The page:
Taxation and Gender Equity: A Comparative Analysis of Direct and Indirect Taxes in Developing and Developed Countries

By Caren Grown; Imraan Valodia | Go to book overview

1 Taxation and gender equality
A conceptual framework

Caren Grown


Introduction

Governments everywhere grapple with the problem of generating enough resources to reduce poverty and fund essential public services. Fiscal policy, including taxation, is at the heart of the debate on which services government should provide and who should pay for them, including the share paid by men and women as consumers, workers, and employers. The global financial crisis of 2008–09 has thrown millions of people into poverty worldwide, highlighting the need for stronger, more equitable and efficient tax systems that can ensure a stable flow of public services, even during periods of downturn.

Over the decades, many countries have embarked on extensive reforms of their tax systems, with some achieving lasting improvements and others managing only short-term or transitional improvements that are gradually undone. Since the 1990s, several trends have been seen worldwide. These include reforms to personal income tax systems to broaden their bases and reduce the highest marginal tax rates, reduction of the highest corporate income tax rates, increasing reliance on broadbased value-added taxes (VATs), and reduced reliance on trade taxes through a flattening of the tax structure and removal of discrimination against imported goods in both indirect and trade taxes (Bahl and Bird 2008). Countries have sought to make up revenue losses from declining trade taxes, in particular, through a shift to indirect taxes, especially the VAT. More than 125 countries now have some form of a VAT, and it is the mainstay of revenue systems in much of the world (Bird 2005).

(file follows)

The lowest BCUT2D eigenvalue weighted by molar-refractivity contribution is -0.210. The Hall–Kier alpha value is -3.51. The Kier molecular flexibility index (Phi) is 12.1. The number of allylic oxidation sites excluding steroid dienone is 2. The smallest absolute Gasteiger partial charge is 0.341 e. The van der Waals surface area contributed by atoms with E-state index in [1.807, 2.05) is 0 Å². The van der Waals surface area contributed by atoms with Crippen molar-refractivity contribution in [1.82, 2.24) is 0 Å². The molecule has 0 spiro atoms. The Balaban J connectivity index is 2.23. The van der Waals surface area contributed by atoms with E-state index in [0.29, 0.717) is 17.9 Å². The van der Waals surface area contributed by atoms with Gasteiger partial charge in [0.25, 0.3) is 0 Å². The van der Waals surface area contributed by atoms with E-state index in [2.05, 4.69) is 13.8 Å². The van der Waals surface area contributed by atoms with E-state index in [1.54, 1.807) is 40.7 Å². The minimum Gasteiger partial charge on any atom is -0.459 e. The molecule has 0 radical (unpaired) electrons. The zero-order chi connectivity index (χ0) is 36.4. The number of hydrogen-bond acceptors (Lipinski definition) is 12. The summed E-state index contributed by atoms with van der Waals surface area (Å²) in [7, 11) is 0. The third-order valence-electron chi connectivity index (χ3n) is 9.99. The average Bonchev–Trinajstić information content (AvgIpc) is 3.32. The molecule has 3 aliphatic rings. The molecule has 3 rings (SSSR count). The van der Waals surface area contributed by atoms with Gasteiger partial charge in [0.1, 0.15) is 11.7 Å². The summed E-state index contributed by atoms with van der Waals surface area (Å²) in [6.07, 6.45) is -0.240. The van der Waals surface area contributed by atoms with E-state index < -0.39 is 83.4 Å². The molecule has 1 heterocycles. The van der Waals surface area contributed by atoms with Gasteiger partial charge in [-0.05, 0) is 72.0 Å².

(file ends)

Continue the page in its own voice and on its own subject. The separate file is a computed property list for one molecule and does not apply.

One of the cornerstones of tax policy, and central to tax reform efforts, is the issue of equity, along with issues of efficiency and ease of administration. A key challenge facing developing countries is to be able to generate sufficient public resources in a way that does not place an undue burden on the poor and marginalized. Since women are particularly vulnerable to poverty, systematic and robust assessments of the manner in which developing countries are attempting to increase their revenue pool and the impact of this on poor women are urgently needed.

To date, however, neither the tax literature nor public debates have adequately addressed how gender-based differences in behaviour affect tax equity considerations and outcomes. For example, an assessment of the effect of consumption

-1-

Notes for this page

Add a new note
If you are trying to select text to create highlights or citations, remember that you must now click or tap on the first word, and then click or tap on the last word.
One moment ...
Default project is now your active project.
Project items

Items saved from this book

This book has been saved
Highlights (0)
Some of your highlights are legacy items.